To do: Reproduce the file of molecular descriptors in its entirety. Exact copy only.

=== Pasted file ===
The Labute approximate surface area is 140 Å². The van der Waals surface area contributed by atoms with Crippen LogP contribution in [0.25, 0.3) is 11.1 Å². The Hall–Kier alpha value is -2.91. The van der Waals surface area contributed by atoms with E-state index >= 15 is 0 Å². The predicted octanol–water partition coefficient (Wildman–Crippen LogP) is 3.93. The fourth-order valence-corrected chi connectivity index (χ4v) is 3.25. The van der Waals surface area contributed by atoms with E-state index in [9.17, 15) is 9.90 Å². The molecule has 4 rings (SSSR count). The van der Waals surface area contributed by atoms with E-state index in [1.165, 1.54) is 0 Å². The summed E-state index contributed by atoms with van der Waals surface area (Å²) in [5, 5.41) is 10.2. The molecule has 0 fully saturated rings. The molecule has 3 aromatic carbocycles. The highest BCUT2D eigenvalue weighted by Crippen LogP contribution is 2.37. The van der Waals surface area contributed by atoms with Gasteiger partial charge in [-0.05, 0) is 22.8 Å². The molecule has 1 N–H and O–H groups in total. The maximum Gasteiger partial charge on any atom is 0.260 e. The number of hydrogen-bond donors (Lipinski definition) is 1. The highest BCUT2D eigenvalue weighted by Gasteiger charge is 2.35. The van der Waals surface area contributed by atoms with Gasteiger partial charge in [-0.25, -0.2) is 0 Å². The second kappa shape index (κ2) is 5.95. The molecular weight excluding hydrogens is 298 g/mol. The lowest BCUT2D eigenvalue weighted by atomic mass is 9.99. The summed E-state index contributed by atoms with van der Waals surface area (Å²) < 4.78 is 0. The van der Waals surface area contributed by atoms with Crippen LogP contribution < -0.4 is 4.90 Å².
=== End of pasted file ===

The Labute approximate surface area is 140 Å². The van der Waals surface area contributed by atoms with Crippen LogP contribution in [0.25, 0.3) is 11.1 Å². The Hall–Kier alpha value is -2.91. The van der Waals surface area contributed by atoms with E-state index >= 15 is 0 Å². The predicted octanol–water partition coefficient (Wildman–Crippen LogP) is 3.93. The fourth-order valence-corrected chi connectivity index (χ4v) is 3.25. The van der Waals surface area contributed by atoms with E-state index in [9.17, 15) is 9.90 Å². The molecule has 4 rings (SSSR count). The van der Waals surface area contributed by atoms with E-state index in [1.165, 1.54) is 0 Å². The summed E-state index contributed by atoms with van der Waals surface area (Å²) in [5, 5.41) is 10.2. The molecule has 0 fully saturated rings. The molecule has 3 aromatic carbocycles. The highest BCUT2D eigenvalue weighted by Crippen LogP contribution is 2.37. The van der Waals surface area contributed by atoms with Gasteiger partial charge in [-0.05, 0) is 22.8 Å². The molecule has 1 N–H and O–H groups in total. The maximum Gasteiger partial charge on any atom is 0.260 e. The number of hydrogen-bond donors (Lipinski definition) is 1. The highest BCUT2D eigenvalue weighted by Gasteiger charge is 2.35. The van der Waals surface area contributed by atoms with Gasteiger partial charge in [-0.25, -0.2) is 0 Å². The second kappa shape index (κ2) is 5.95. The molecular weight excluding hydrogens is 298 g/mol. The lowest BCUT2D eigenvalue weighted by atomic mass is 9.99. The summed E-state index contributed by atoms with van der Waals surface area (Å²) < 4.78 is 0. The van der Waals surface area contributed by atoms with Crippen LogP contribution < -0.4 is 4.90 Å².